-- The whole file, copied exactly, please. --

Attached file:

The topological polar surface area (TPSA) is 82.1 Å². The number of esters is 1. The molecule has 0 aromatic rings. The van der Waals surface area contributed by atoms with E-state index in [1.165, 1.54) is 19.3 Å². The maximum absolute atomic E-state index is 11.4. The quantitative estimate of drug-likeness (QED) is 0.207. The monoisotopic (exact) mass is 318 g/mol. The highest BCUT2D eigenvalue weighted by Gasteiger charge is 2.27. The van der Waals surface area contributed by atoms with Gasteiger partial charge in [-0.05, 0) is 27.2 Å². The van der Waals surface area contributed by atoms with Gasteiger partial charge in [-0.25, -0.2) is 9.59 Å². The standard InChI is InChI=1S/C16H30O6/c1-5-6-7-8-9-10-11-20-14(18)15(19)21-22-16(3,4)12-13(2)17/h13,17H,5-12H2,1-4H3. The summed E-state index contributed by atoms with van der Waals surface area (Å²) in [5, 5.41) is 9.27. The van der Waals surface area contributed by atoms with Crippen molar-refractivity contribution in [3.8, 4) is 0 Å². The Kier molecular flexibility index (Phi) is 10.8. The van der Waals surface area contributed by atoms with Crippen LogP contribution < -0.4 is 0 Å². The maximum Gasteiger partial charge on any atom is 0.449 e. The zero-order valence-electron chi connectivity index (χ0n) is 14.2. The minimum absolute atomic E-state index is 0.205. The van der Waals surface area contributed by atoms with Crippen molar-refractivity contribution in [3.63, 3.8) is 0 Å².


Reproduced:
The topological polar surface area (TPSA) is 82.1 Å². The number of esters is 1. The molecule has 0 aromatic rings. The van der Waals surface area contributed by atoms with E-state index in [1.165, 1.54) is 19.3 Å². The maximum absolute atomic E-state index is 11.4. The quantitative estimate of drug-likeness (QED) is 0.207. The monoisotopic (exact) mass is 318 g/mol. The highest BCUT2D eigenvalue weighted by Gasteiger charge is 2.27. The van der Waals surface area contributed by atoms with Gasteiger partial charge in [-0.05, 0) is 27.2 Å². The van der Waals surface area contributed by atoms with Gasteiger partial charge in [-0.25, -0.2) is 9.59 Å². The standard InChI is InChI=1S/C16H30O6/c1-5-6-7-8-9-10-11-20-14(18)15(19)21-22-16(3,4)12-13(2)17/h13,17H,5-12H2,1-4H3. The summed E-state index contributed by atoms with van der Waals surface area (Å²) in [5, 5.41) is 9.27. The van der Waals surface area contributed by atoms with Crippen molar-refractivity contribution in [3.8, 4) is 0 Å². The Kier molecular flexibility index (Phi) is 10.8. The van der Waals surface area contributed by atoms with Crippen LogP contribution < -0.4 is 0 Å². The maximum Gasteiger partial charge on any atom is 0.449 e. The zero-order valence-electron chi connectivity index (χ0n) is 14.2. The minimum absolute atomic E-state index is 0.205. The van der Waals surface area contributed by atoms with Crippen molar-refractivity contribution in [3.63, 3.8) is 0 Å².